I put the smallest needle to the test for creating the exposed brain. First I covered the hole in a nice deep bloody red and then I mixed a bit of pink wool with some tan wool to create a brainy color. I spun the brain colored wool between my fingers to create a thin snake-like cord and started folding it back and forth across the red wool as I felted it into place with the small needle. It worked great! I was able to create some really tight curves by taking advantage of the precision of that small gauge needle!
I also started experimenting with some color blending to create a suitably mutant-zombie-esque look for the squirrel. I had a multi-colored blend of purples, blues, and reds that looked great when lightly layered on top of the dark brown base color. I also was able to create a nice rotted look by blending dark green with the dark brown. For the belly color I blended some orange wool with a lighter brown wool. Then I added a neck so I would have something to attach to the head to later.
I finished the brains and made an ear for the other side of the head. At this point I held the head on top of the neck to see how it looked and realized the tail was still too small. I tried to make the tip of the tail taller and fatter to balance out the size of the head.
Once the tail size was corrected I went back to focusing on the head. I added the eye and started working on the teeth. With the small gauge needle I was able to create some very fine black lines to draw the teeth!
Considering a large portion of the squirrel’s skull was missing, I figured the eye socket was probably unstable so the right eye would be missing. Initially I had intended to have both eyes and just have them be different sizes, but in the end logic dictated that I should stick to the illustration. I put on the nose, re-colored the tip of the tail and attached the head.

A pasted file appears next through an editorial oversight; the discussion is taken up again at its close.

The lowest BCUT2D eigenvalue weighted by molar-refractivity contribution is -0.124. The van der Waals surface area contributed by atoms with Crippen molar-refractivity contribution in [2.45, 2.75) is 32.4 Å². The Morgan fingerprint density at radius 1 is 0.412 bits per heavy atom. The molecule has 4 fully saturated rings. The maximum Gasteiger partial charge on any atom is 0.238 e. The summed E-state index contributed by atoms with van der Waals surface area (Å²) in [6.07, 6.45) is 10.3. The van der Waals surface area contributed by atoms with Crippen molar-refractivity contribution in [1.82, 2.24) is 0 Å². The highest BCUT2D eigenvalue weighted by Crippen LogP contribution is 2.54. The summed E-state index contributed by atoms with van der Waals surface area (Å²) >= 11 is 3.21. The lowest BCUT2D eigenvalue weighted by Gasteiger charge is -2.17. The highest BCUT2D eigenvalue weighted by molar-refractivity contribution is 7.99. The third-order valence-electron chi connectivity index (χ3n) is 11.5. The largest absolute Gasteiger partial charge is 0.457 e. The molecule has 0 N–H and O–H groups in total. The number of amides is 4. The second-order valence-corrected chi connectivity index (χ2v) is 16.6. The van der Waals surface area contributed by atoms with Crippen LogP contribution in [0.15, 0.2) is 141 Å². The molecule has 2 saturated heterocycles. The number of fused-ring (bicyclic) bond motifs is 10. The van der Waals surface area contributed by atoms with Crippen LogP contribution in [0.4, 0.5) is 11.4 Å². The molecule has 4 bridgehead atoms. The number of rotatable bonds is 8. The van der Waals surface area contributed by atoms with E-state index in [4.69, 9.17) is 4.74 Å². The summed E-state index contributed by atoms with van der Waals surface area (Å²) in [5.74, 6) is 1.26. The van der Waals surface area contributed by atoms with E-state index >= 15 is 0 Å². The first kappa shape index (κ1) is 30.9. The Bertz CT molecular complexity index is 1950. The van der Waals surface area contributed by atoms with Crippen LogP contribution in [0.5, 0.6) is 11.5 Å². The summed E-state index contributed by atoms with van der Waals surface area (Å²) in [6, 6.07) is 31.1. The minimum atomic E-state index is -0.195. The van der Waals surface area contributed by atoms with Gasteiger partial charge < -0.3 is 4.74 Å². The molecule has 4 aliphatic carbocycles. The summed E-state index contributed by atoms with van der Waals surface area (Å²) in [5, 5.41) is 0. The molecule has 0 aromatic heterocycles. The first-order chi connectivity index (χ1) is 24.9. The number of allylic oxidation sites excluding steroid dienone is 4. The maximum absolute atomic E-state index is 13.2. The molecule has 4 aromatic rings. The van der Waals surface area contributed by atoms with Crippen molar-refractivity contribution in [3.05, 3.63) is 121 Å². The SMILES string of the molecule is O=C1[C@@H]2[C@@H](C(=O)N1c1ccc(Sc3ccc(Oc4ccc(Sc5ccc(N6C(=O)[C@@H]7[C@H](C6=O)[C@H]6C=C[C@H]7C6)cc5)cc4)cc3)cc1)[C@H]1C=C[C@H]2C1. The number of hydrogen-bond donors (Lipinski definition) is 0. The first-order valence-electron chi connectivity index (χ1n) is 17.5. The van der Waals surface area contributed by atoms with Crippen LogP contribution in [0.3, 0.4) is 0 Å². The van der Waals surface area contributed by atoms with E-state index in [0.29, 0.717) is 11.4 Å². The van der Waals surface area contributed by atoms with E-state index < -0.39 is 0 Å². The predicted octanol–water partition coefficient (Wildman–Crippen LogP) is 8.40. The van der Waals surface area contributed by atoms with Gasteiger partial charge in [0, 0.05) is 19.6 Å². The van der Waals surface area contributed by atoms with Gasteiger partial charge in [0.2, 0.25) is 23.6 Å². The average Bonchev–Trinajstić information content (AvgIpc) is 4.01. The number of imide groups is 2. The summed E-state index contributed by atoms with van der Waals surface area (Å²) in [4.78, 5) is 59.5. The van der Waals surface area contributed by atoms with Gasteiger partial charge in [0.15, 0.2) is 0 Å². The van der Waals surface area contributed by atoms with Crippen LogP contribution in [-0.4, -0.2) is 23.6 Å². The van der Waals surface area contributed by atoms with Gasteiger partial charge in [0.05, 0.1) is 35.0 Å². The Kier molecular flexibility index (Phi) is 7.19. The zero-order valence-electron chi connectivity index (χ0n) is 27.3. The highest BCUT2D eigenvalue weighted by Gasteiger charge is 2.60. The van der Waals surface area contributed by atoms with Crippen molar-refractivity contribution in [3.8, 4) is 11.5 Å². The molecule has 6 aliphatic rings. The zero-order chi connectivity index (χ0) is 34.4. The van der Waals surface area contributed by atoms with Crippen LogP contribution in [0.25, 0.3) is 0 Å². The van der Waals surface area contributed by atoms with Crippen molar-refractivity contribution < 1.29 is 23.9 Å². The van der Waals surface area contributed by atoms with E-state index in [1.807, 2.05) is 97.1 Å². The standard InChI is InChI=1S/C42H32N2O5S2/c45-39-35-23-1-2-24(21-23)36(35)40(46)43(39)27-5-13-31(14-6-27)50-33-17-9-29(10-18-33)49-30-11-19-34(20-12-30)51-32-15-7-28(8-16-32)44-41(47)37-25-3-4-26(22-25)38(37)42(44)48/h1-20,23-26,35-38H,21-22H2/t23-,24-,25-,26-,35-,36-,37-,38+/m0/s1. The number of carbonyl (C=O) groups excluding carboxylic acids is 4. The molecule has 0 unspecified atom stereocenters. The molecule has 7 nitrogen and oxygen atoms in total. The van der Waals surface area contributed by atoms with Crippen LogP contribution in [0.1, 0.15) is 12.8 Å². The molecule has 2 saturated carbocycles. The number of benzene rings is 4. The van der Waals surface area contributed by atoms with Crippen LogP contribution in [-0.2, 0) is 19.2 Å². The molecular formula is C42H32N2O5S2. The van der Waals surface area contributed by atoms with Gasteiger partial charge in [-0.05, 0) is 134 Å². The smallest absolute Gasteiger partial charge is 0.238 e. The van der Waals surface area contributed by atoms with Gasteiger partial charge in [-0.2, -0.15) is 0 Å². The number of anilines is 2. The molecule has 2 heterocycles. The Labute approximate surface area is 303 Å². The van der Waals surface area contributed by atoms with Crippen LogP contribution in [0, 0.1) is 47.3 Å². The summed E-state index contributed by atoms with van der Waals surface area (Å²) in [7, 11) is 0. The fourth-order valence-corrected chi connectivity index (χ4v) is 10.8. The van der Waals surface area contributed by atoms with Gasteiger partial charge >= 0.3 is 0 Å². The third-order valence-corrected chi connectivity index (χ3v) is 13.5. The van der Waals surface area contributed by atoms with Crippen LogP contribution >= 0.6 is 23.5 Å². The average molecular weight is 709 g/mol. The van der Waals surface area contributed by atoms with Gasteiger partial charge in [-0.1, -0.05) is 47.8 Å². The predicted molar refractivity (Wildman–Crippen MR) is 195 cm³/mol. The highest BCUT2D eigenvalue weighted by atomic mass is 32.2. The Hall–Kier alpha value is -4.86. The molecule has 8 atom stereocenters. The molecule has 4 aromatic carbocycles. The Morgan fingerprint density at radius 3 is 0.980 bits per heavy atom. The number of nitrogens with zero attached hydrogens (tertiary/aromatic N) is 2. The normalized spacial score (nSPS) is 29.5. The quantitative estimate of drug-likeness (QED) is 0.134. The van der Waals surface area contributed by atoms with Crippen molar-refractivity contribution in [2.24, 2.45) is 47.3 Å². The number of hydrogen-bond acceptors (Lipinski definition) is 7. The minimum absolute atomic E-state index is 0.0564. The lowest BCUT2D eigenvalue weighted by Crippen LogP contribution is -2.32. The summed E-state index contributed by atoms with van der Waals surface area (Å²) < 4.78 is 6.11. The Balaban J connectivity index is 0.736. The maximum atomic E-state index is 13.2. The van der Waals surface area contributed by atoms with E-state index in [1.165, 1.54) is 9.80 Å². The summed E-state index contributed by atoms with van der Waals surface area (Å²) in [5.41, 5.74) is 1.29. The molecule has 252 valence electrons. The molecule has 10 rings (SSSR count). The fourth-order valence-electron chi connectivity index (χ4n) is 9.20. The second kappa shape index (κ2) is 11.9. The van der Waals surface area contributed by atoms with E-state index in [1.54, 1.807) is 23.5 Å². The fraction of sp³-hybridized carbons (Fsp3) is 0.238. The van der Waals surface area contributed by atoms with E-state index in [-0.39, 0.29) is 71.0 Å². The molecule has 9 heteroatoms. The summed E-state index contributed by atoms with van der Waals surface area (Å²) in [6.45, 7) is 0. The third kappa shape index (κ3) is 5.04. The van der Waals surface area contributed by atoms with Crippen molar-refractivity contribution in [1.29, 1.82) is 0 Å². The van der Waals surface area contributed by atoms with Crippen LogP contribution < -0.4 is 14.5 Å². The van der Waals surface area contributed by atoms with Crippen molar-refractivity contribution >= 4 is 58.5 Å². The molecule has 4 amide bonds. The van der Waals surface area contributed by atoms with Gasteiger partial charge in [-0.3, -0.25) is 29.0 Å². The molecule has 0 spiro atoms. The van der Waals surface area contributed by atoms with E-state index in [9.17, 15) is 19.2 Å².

The squirrel still wouldn’t sit up so I did end up having to bulk up the base of the tail so it wouldn’t keep falling backward. I made a few final finishing touches including moving the ear (I had initially put it too far back), and smoothing out some of the joins.
I could have called it done at this point, but I had one more dreadful thought that kept nagging at me – what happened to that other eyeball? I decided the squirrel still had it with him, so I took some red embroidery thread to represent the bloody muscles and nerves and tied a length of white wool around the middle. I tied it several times, front and back, until it had formed a rough ball shape around the middle of the thread. Then I folded the thread in half, wrapped the remaining wool around the end and started felting a ball around the thread.
Once the eyeball was large enough I added a black pupil to the end. Then I loosely braided the strands of the embroidery thread together and threaded them onto a needle so I could attach them to the hand. Once it had been threaded through the top of the hand I made a knot so it couldn’t be pulled back through, then I fed the ends back through the hand so they stuck out the bottom. I cut each strand of the embroidery thread irregularly so it looked like it had been ripped from the head. With that, the Cute and Cuddly Mutant Zombie Squirrel of Doom was finished!
It’s so horrific it’s adorable!